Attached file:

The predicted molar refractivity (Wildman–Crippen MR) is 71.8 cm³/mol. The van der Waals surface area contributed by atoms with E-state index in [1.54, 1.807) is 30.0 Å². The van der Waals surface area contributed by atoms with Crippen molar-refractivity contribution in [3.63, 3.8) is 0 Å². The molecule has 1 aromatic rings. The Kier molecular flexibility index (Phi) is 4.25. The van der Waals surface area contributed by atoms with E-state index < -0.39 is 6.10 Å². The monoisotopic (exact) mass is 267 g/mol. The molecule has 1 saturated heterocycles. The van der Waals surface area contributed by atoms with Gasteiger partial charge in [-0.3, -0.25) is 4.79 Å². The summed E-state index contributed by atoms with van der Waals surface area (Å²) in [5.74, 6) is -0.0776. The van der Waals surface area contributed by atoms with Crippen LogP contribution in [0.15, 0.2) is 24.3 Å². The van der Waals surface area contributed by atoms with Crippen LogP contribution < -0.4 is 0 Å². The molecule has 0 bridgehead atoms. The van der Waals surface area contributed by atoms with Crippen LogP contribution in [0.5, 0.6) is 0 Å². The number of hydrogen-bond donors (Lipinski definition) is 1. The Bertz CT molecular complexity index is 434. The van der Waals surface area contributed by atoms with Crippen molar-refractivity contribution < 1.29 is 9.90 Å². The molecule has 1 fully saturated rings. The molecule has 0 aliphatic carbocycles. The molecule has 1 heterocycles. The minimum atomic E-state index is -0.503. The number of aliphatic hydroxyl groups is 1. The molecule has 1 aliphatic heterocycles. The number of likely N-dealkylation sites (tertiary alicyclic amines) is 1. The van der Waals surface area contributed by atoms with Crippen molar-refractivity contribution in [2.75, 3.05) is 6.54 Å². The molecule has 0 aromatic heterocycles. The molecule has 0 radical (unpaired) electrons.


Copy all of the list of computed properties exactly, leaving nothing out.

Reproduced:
The predicted molar refractivity (Wildman–Crippen MR) is 71.8 cm³/mol. The van der Waals surface area contributed by atoms with E-state index in [1.54, 1.807) is 30.0 Å². The van der Waals surface area contributed by atoms with Crippen molar-refractivity contribution in [3.63, 3.8) is 0 Å². The molecule has 1 aromatic rings. The Kier molecular flexibility index (Phi) is 4.25. The van der Waals surface area contributed by atoms with E-state index < -0.39 is 6.10 Å². The monoisotopic (exact) mass is 267 g/mol. The molecule has 1 saturated heterocycles. The van der Waals surface area contributed by atoms with Gasteiger partial charge in [-0.3, -0.25) is 4.79 Å². The summed E-state index contributed by atoms with van der Waals surface area (Å²) in [5.74, 6) is -0.0776. The van der Waals surface area contributed by atoms with Crippen LogP contribution in [0.15, 0.2) is 24.3 Å². The van der Waals surface area contributed by atoms with Crippen LogP contribution < -0.4 is 0 Å². The molecule has 0 bridgehead atoms. The van der Waals surface area contributed by atoms with Crippen LogP contribution in [0.5, 0.6) is 0 Å². The number of hydrogen-bond donors (Lipinski definition) is 1. The Bertz CT molecular complexity index is 434. The van der Waals surface area contributed by atoms with Crippen molar-refractivity contribution < 1.29 is 9.90 Å². The molecule has 1 fully saturated rings. The molecule has 0 aliphatic carbocycles. The molecule has 1 heterocycles. The minimum atomic E-state index is -0.503. The number of aliphatic hydroxyl groups is 1. The molecule has 1 aliphatic heterocycles. The number of likely N-dealkylation sites (tertiary alicyclic amines) is 1. The van der Waals surface area contributed by atoms with Crippen molar-refractivity contribution in [2.75, 3.05) is 6.54 Å². The molecule has 0 aromatic heterocycles. The molecule has 0 radical (unpaired) electrons.